With so many sectors making use of deep learning, the driving force — algorithms have to be efficient for the neural networks to learn faster and achieve better results. Optimisation techniques become the centrepiece of deep learning algorithms when one expects better and faster results from the neural networks, and the choice between these optimisation algorithms techniques can make a huge difference between waiting for hours or days for excellent accuracy.
With limitless applications and a wide variety of researched topics on optimisation algorithms, here we highlight a few essential points taken from a well-written paper.
If one had to explain gradient descent in simple words, it is a process of training the neural network so that the difference between the desired value and the output is minimum. Gradient descent, aka backpropagation, involves two steps, firstly, calculating the loss function and secondly, updating the parameters in response to the gradients, and this is how the descent is done. This cycle is then repeated until one gets the minimum loss function.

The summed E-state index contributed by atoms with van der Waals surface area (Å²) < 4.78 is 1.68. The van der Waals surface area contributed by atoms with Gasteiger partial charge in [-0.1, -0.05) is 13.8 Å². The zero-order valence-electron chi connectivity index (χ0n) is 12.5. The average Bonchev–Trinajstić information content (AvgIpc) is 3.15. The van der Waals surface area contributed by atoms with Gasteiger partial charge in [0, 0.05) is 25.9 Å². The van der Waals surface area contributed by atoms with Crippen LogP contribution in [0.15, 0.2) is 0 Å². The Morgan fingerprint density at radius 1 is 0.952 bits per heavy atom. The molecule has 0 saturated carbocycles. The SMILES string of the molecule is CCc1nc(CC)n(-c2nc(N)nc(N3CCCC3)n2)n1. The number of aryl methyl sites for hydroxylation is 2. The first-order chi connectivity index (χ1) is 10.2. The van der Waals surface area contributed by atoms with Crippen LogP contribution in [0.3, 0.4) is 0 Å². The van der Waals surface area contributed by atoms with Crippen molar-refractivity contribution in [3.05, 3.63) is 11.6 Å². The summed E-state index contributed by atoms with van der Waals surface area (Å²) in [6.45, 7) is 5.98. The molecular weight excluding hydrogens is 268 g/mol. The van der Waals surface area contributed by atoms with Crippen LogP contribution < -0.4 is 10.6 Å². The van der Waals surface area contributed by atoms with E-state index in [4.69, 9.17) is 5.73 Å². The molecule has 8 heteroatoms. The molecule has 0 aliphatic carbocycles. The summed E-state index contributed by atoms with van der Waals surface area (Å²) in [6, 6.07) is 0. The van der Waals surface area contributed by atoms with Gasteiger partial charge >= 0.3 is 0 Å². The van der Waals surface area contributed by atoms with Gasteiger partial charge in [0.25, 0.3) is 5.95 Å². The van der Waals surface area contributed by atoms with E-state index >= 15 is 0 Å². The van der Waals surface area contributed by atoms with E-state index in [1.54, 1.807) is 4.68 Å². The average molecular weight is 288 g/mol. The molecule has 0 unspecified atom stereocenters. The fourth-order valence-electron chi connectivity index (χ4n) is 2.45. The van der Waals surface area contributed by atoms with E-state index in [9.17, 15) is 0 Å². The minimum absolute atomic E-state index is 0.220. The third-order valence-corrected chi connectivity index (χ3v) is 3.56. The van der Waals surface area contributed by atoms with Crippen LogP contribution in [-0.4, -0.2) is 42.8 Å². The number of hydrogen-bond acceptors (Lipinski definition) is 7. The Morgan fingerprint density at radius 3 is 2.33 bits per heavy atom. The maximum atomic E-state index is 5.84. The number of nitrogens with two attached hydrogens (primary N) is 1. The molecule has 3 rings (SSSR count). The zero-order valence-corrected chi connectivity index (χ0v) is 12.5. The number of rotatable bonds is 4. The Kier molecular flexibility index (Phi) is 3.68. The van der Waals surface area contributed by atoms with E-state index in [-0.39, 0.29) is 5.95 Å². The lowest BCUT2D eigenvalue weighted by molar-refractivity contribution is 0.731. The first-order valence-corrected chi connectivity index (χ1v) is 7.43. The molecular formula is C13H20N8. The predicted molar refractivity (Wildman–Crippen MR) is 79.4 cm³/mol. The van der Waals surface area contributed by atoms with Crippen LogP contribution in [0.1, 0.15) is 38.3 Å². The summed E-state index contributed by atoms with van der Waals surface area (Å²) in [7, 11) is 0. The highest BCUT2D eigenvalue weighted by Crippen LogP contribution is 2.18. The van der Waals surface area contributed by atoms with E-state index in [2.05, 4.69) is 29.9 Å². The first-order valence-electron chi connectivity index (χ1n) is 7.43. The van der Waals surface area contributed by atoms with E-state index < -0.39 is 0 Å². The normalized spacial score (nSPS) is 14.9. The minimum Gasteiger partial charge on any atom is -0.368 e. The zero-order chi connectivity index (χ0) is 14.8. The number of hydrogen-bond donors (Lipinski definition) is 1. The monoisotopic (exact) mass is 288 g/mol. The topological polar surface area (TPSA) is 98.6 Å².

Let’s discuss the gradient computation by backpropagation and convergence analysis for this Gradient Descent (GD).
Backprop is an abbreviation for “backward propagation of errors”. It is used in conjunction with gradient descent which means the practical implementation of the gradient computation. Backpropagation (BP) was an important finding in the history of neural networks.
This method calculates the gradient loss function taking weights in the network into account. This gradient is fed to the optimisation method, which updates the weights of the existing ones to minimise the loss function. Backpropagation has been used to calculate the loss function and to do that it requires a known output or the desired output for each input value.
Backpropagation has found its applications in areas like classification problems, function approximation, time-space approximation, time-series prediction, face recognition, ALVINN- Enhancing training, etc.
A neural network model in which each neuron performs a threshold logic function, the model always converges to a state of stability while operating in a serial mode and to a cycle of the length of the two while operating in full parallel mode. So, there are mainly two types of convergence results for gradient descent. If all the iterates are bounded, then GD with a proper constant step size converges.